Asset managers and other financial product providers got a warning this week: The needs of financial advisors and their clients are changing, and it's the providers that need to adapt.
That message was delivered emphatically to financial service executives by Pershing chief operating officer Lisa Dolly during her keynote address at the Insured Retirement Institutes Marketing Forum in New York on Thursday.
You need to be the easiest company to do business with, Dolly said, noting such transformative trends as a new generation of both advisors and clients, as well as the continued growth of fee-based practices and the shift of baby boomers from asset accumulation to distribution.
The face of the advisor will change, Dolly declared. Theres going to be a large cohort of retiring advisors and young advisors. They are going to be more diverse, and more will be working part-time. We have to adapt services to the new demand, and develop tools to communicate and interact with advisors.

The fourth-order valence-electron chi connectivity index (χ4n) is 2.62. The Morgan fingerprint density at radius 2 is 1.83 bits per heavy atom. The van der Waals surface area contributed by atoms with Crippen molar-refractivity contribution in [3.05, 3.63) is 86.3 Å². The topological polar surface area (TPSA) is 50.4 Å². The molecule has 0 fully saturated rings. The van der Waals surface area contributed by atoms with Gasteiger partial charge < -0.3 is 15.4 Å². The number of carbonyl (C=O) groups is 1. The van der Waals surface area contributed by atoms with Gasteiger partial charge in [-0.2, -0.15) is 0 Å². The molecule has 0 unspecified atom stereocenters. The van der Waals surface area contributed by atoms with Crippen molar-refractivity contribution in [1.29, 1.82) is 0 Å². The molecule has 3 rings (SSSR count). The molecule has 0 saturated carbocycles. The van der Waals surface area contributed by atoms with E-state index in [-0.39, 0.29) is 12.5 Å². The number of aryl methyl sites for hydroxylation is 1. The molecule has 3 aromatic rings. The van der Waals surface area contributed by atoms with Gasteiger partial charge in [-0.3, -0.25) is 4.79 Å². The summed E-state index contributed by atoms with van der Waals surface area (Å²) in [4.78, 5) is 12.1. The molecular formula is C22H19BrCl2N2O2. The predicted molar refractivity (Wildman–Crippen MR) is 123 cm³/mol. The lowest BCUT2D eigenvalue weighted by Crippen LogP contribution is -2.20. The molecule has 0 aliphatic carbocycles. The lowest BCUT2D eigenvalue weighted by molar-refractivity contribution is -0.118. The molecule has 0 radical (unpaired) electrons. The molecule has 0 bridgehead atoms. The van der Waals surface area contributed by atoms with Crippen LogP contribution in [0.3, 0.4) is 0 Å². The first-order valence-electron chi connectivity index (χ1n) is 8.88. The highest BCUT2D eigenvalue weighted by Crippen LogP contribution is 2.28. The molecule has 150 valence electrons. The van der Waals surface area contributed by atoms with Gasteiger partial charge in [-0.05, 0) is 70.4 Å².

She also cited explosive growth of investable assets as baby boomers retire and cash begins to come off the sidelines as investor worry following the financial crisis abates. Pershing alone saw inflows of $13 billion from January through April, Dolly said.
This influx of money, plus the increasing need for financial advice as an aging population seeks security for retirement, offers financial product providers a unique opportunity to develop new products, strategies and services, she said.
Mutual funds, Dolly said, could serve as a model for the type of product introduction that proved successful in an earlier era. The Money Market Institutes personal retirement income solution strategy, she added, can serve as a good roadmap for solutions providers in the current era.
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